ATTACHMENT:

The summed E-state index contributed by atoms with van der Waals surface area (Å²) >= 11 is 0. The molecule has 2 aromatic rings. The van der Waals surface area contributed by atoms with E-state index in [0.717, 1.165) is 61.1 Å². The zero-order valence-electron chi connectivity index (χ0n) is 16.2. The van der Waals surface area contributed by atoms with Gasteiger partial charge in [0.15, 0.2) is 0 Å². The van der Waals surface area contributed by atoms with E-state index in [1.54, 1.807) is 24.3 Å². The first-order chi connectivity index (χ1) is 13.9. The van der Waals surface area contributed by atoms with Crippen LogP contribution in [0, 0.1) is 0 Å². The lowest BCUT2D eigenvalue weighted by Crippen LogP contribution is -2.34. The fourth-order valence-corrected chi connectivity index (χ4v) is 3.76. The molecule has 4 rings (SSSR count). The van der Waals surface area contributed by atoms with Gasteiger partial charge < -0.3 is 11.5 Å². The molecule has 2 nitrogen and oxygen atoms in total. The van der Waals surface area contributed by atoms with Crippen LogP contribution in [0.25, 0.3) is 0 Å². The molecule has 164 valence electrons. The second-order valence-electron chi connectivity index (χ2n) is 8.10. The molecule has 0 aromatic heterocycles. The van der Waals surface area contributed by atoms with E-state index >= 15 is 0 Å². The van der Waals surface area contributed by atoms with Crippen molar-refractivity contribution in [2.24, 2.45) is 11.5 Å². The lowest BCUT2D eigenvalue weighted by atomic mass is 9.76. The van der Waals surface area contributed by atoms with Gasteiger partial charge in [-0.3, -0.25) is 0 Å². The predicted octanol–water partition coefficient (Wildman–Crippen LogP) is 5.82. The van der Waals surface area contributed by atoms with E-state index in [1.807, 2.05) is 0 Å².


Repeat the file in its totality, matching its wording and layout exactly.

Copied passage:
The summed E-state index contributed by atoms with van der Waals surface area (Å²) >= 11 is 0. The molecule has 2 aromatic rings. The van der Waals surface area contributed by atoms with E-state index in [0.717, 1.165) is 61.1 Å². The zero-order valence-electron chi connectivity index (χ0n) is 16.2. The van der Waals surface area contributed by atoms with Gasteiger partial charge in [0.15, 0.2) is 0 Å². The van der Waals surface area contributed by atoms with E-state index in [1.54, 1.807) is 24.3 Å². The first-order chi connectivity index (χ1) is 13.9. The van der Waals surface area contributed by atoms with Crippen LogP contribution in [0, 0.1) is 0 Å². The lowest BCUT2D eigenvalue weighted by Crippen LogP contribution is -2.34. The fourth-order valence-corrected chi connectivity index (χ4v) is 3.76. The molecule has 4 rings (SSSR count). The van der Waals surface area contributed by atoms with Gasteiger partial charge < -0.3 is 11.5 Å². The molecule has 2 nitrogen and oxygen atoms in total. The van der Waals surface area contributed by atoms with Crippen LogP contribution in [0.25, 0.3) is 0 Å². The molecule has 164 valence electrons. The second-order valence-electron chi connectivity index (χ2n) is 8.10. The molecule has 0 aromatic heterocycles. The van der Waals surface area contributed by atoms with E-state index >= 15 is 0 Å². The van der Waals surface area contributed by atoms with Crippen molar-refractivity contribution in [2.24, 2.45) is 11.5 Å². The lowest BCUT2D eigenvalue weighted by atomic mass is 9.76. The van der Waals surface area contributed by atoms with Gasteiger partial charge in [-0.3, -0.25) is 0 Å². The predicted octanol–water partition coefficient (Wildman–Crippen LogP) is 5.82. The van der Waals surface area contributed by atoms with E-state index in [1.807, 2.05) is 0 Å².